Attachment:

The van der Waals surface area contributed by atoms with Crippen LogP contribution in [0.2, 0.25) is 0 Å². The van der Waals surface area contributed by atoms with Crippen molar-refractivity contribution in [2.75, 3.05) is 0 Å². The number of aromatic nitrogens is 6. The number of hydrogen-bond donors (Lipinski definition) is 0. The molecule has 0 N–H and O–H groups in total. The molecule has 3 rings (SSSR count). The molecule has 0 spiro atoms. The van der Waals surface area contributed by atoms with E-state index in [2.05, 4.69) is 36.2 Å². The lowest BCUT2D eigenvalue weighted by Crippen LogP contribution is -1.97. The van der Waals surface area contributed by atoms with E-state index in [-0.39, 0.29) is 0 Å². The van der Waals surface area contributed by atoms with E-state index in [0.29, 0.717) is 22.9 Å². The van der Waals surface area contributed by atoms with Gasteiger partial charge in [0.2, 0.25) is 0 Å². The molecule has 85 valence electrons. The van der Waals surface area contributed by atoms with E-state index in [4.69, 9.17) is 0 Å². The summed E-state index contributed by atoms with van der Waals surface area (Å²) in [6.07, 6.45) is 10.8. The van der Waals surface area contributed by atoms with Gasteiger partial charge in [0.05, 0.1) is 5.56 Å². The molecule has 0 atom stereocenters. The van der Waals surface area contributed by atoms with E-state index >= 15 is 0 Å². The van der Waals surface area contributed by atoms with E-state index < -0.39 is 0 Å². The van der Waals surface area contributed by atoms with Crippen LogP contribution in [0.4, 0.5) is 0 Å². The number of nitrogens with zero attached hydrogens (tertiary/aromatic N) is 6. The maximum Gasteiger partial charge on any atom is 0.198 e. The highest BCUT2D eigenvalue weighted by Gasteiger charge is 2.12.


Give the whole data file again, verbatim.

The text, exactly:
The van der Waals surface area contributed by atoms with Crippen LogP contribution in [0.2, 0.25) is 0 Å². The van der Waals surface area contributed by atoms with Crippen molar-refractivity contribution in [2.75, 3.05) is 0 Å². The number of aromatic nitrogens is 6. The number of hydrogen-bond donors (Lipinski definition) is 0. The molecule has 0 N–H and O–H groups in total. The molecule has 3 rings (SSSR count). The molecule has 0 spiro atoms. The van der Waals surface area contributed by atoms with E-state index in [2.05, 4.69) is 36.2 Å². The lowest BCUT2D eigenvalue weighted by Crippen LogP contribution is -1.97. The van der Waals surface area contributed by atoms with E-state index in [-0.39, 0.29) is 0 Å². The van der Waals surface area contributed by atoms with E-state index in [0.29, 0.717) is 22.9 Å². The van der Waals surface area contributed by atoms with Gasteiger partial charge in [0.2, 0.25) is 0 Å². The molecule has 85 valence electrons. The van der Waals surface area contributed by atoms with E-state index in [4.69, 9.17) is 0 Å². The summed E-state index contributed by atoms with van der Waals surface area (Å²) in [6.07, 6.45) is 10.8. The van der Waals surface area contributed by atoms with Gasteiger partial charge in [0.05, 0.1) is 5.56 Å². The molecule has 0 atom stereocenters. The van der Waals surface area contributed by atoms with E-state index >= 15 is 0 Å². The van der Waals surface area contributed by atoms with E-state index < -0.39 is 0 Å². The van der Waals surface area contributed by atoms with Crippen LogP contribution in [0.4, 0.5) is 0 Å². The number of nitrogens with zero attached hydrogens (tertiary/aromatic N) is 6. The maximum Gasteiger partial charge on any atom is 0.198 e. The highest BCUT2D eigenvalue weighted by Gasteiger charge is 2.12.